The company is focused on Kirkland Lake, Ontario in the Southern Abitibi gold belt.
Earlier Thursday, Kirkland Lake said its revenues declined in the quarter as it was impacted by production challenges, but the Ontario-focused gold producer maintained its output guidance for the year.
For the three months that ended in July, Kirkland's Macassa mine in Ontario produced 70,201 tons of ore at a head grade of 0.26 ounces of gold per ton.
A gold recovery rate of 95.2 per cent gave the company 17,396 ounces of gold in the latest quarter, with Kirkland selling a total of 19,964 ounces in the period, versus 24,178 ounces a year earlier.
"While today's news may have a short term negative effect on the share price, we would argue that overall most of the positive news that Kirkland has put out recently, including the recent exploration success has not yet been priced into the share price and any weakness in the share price should be seen as an opportunity," Ocean Equities said in a note.
"Clearly the road ahead for the company has become slightly bumpier given these operating figures, but today's results should not obscure the overall potential of Kirkland and should be seen in context."
"From today's announcement it would appear that Kirkland's ability to meet its production target of at least 180,000 ounces gold in FY'13 is somewhat impaired; however there is still a great deal of high grade gold ore at the SMC that Kirkland can access once it has begun to ramp up hoisting capacity," Ocean Equities added.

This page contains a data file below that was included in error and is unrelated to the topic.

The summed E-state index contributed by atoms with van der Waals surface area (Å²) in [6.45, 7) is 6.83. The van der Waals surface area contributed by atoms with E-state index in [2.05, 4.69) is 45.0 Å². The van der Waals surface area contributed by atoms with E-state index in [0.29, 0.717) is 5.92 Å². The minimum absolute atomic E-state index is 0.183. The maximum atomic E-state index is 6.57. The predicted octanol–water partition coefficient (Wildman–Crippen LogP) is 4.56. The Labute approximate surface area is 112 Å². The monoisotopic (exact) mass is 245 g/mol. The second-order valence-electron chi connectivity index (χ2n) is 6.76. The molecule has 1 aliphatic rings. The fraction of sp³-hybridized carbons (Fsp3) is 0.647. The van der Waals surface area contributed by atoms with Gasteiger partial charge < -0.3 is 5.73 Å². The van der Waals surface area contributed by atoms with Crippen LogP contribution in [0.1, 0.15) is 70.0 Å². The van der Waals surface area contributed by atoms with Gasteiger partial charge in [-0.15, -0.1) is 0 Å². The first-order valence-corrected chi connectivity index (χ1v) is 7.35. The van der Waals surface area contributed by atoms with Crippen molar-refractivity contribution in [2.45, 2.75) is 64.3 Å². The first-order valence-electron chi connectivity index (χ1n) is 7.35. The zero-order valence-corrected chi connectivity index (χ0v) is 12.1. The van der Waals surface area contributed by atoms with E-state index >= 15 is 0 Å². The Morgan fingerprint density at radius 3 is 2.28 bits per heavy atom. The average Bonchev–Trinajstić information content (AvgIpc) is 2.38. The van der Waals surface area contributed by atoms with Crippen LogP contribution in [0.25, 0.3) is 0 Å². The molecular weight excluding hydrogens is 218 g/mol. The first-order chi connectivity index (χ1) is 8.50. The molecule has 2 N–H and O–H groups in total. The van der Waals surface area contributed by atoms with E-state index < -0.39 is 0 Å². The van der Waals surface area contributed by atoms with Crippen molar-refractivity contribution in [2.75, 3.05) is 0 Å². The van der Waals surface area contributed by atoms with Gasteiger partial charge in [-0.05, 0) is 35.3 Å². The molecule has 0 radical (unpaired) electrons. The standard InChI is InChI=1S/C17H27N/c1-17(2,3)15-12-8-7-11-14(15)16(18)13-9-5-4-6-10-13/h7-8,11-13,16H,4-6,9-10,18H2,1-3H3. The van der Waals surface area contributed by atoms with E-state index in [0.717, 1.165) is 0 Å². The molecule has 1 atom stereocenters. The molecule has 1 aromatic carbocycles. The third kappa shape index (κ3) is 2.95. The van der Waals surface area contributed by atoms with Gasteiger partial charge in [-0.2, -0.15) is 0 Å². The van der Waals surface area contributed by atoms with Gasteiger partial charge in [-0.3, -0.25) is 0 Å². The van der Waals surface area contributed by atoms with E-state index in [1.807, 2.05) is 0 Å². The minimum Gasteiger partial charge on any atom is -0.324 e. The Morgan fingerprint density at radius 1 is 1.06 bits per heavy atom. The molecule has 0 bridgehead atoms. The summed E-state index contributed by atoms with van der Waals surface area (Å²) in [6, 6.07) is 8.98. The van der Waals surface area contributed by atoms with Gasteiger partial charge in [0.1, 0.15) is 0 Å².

"It is still too early to say that the company cannot meet its production guidance and unforeseen events should be factored in when looking at today's results."
"As with most expansion projects, certain items have slipped on the development timeline, which we do not think detracts from the investment thesis that Kirkland presents, at the heart of which is a low cost, $100 million expansion programme to lift production capacity to 300,000 ounces per annum."
"We suspect there may be more slippage in the timing of certain aspects of the expansion but in our view this is simply par for the course with mining," the speciality brokerage said in its note.
"Kirkland has maintained its production guidance for the year. We believe this reflects the confidence of the company to meet this mark. The company has set itself a high bar and it should receive due credit if it meet its targets."
"However, we expect the production guidance to be reduced in the Q2'13 operating update should the ore grade at the SMC's current workplaces not improve."
Ocean Equities analysts said that the head grade was negatively affected by the mining of low grade ores at the South Mine Complex (SMC) that are not included in the resource estimate and unforeseen events including a power outage and forest fire also had an effect.
The higher than budgeted gold price - $1,635 per ounce for its gold sales during the quarter - has given Kirkland "a great deal of room to manoeuvre" during this critical period for the nearly-complete Phase II expansion, and at present the mine expects to meet its fiscal year 2013 production guidance of 180,000-200,000 ounces of gold.
For London-based Ocean Equities, a specialist brokerage focused on the resources space, the standout factor of the latest operating results was the overall head grade of 0.26 ounces per ton for the first quarter, substantially lower than the average head grade of the mine.